The NIH is updating a Research Plan for fragile X syndrome and the associated disorders of FXTAS (fragile X-associated tremor/ataxia syndrome) and FXPOI (fragile X-associated primary ovarian insufficiency) that was originally created in 2009 by experts convened by the them. FRAXA team members were part of these working groups, giving guidance on priority areas and most promising research directions and will be once again. The NIH is requesting input from families and other members of the fragile X community.
“We are trying to target the first event that goes wrong in fragile X syndrome”, says Todd, “One reason our previous attempts to develop treatments for fragile X syndrome have failed is that they’ve tried to target the downstream effects of losing the fragile X protein. The protein does many things… bypassing all the functions that it normally takes care of has proven difficult from a pharmacologic perspective.”
Studies at Yale University and elsewhere are showing that FMRP plays a significant role in the regulation of potassium channels. Looking forward, potassium channel opener drugs could rescue some symptoms of fragile X in humans.
While there are over 8,000 rare diseases affecting an estimated 350 million people worldwide, only around 200 of these conditions have effective treatments. Due to the high cost of developing new drugs, rare diseases have historically been less attractive to pharmaceutical companies. Drug repurposing systematically leverages the detailed information available on approved drugs and reduces the time and money needed to deliver safe “new” treatments, but with greater success rates and a potentially more immediate impact on health care.
The 18th International Fragile X and Related Neurodevelopmental Disorders Workshop in Quebec, Canada, was a great success, featuring fragile X much more heavily than any previous meeting in this series! We asked our speakers to summarize their work in their own words. These brief updates from researchers investigating fragile X.
According to Dr. Erickson, AZD7325 is a drug that selectively boosts GABA neurotransmission in the brain. GABA is the primary neurochemical in the brain that blocks brain activation. GABA activity is in balance in the brain with Glutamate activity, which is the primary neurochemical that causes brain activation. In fragile X, GABA activity is insufficient and glutamate activity is excessive, likely causing brain activity to be out of balance. AZD7325 attempts to correct parts of this imbalance by boosting the insufficient GABA activity in the brains of people with fragile X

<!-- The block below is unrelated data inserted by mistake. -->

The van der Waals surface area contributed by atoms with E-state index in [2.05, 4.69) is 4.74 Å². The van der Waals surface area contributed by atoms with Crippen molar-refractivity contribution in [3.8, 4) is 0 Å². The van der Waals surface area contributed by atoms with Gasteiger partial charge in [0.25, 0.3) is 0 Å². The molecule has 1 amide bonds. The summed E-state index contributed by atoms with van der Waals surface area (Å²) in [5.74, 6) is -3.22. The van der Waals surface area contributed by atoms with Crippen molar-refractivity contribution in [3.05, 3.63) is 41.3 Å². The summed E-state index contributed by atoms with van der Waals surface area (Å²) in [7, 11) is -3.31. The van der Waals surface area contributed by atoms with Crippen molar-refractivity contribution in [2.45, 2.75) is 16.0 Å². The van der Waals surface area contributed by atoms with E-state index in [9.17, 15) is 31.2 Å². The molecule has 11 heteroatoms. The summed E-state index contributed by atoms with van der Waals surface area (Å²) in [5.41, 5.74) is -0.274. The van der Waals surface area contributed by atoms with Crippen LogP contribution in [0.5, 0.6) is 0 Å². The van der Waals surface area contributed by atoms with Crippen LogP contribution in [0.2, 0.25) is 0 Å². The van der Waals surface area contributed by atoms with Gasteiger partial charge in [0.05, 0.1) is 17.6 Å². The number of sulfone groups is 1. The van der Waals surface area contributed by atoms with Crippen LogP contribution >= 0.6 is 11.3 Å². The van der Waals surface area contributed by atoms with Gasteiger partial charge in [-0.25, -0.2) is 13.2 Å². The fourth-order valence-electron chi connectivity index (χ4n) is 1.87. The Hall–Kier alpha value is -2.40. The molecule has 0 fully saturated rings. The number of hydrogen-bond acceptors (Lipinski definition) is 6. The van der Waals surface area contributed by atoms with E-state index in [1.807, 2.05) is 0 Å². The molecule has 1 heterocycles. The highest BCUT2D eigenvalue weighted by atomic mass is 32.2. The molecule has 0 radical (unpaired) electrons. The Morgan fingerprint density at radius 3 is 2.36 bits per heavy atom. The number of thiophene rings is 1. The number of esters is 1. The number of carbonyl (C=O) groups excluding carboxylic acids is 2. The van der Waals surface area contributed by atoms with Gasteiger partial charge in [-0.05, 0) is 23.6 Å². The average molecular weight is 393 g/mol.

Today the 18th International Fragile X and Related Neurodevelopmental Disorders Workshop kicks off in Quebec, Canada. For the next six days, scientists from around the world will gather at this workshop to focus on recent breakthroughs in our understanding of fragile X, autism spectrum disorders (ASD), and related neurodevelopmental disorders. This biennial meeting has been instrumental to the discovery of many disease-causing genes and the development of therapeutic strategies for these disorders.
Once the neural marker is identified for a particular challenge, such as kids with poor language versus good language, neural markers can be measured during drug and behavioral therapy trials to see if a child is improving based on objective biological measures.
With a $90,000 grant from FRAXA Research Foundation awarded in 2017, Dr. Clinton Canal targets seratonin receptors. “There are 15 unique serotonin receptors (at least) and many of them impact the function of brain circuits that are impaired in neurodevelopmental and psychiatric disorders,” said Dr. Canal. “Results from this project could guide new drug discovery or drug repurposing for fragile X.”
Cures Within Reach, the leading global nonprofit focused on repurposing research as a fast track to saving patient lives, has awarded FRAXA Research Foundation the 2017 Golan Christie Taglia Patient Impact Philanthropy Award for efforts to find treatments for the rare disease fragile X syndrome.
“We treated mice with metformin and corrected all the core fragile X deficits. We are optimistic about using metformin in human clinical trials. This is a generic drug with few side effects” says Nahum Sonenberg, PhD, James McGill Professor, Department of Biochemistry, McGill Cancer Center, McGill University.